A new drug for a debilitating form of spinal arthritis is to be made freely available on the NHS for the first 12 weeks of treatment under a deal struck with its manufacturer.
Certolizumab, marketed as Cimzia, was launched in the UK and Ireland for the treatment of adults with severe active axial spondyloarthritis (axSpA).
The chronic and progressive inflammatory condition affects around 1% of the UK population, or 630,000 people, often causing severe back pain that is undiagnosed and unexplained.
It produces symptoms that include pain which improves with exercise, painful inflammation of tendons and ligaments, arthritis, and sore red eyes.
There may also be damage to the pelvis, which can be seen on an X-ray.
In a recent trial, Cimzia significantly improved the symptoms of patients with axSpA over a period of three months.
The deal agreed between the Brussels-based pharmaceutical company UCB and the NHS means that the drug, costing £10,000 a year, can be freely offered to eligible patients for 12 weeks.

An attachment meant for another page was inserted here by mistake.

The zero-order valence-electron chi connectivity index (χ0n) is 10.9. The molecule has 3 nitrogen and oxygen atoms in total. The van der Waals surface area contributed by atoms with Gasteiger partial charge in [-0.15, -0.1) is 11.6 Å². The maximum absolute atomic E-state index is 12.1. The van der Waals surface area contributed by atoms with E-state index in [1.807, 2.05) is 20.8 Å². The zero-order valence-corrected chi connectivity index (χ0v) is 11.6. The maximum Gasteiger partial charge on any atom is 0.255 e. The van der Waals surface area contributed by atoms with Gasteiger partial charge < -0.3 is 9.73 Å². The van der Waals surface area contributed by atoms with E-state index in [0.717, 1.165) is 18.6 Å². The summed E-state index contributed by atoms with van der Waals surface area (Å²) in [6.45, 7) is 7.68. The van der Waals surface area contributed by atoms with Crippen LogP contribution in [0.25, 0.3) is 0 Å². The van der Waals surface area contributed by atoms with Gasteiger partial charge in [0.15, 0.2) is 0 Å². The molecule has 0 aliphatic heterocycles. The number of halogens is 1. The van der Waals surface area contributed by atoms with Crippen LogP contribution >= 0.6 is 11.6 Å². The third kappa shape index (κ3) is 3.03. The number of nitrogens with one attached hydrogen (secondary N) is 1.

Inflammatory back pain is difficult to diagnose and often confused with mechanical back pain, which usually has effects that are short-lived.
Debbie Cooke, director of the National Ankylosing Spondylitis Society, said: " Often people live for many years suffering with the pain and disability of this condition because a correct diagnosis has not been made. This is distressing for patients, especially when you consider that irreversible damage may have occurred due to a delayed diagnosis.
"This is made even worse when you know that treatments are now available for them."
Dr Stefan Siebert, a senior lecturer in rheumatology at the University of Glasgow, said: "For years, early diagnosis of axial spondyloarthritis has proved challenging, with no effective treatments.
"However, with advances in imaging technology, better diagnostic criteria and new treatments we now have the opportunity to improve patients' symptoms and avert long-term disability.
" Although there is no cure for this condition, certolizumab represents a v aluable additional treatment choice for a potentially debilitating disease."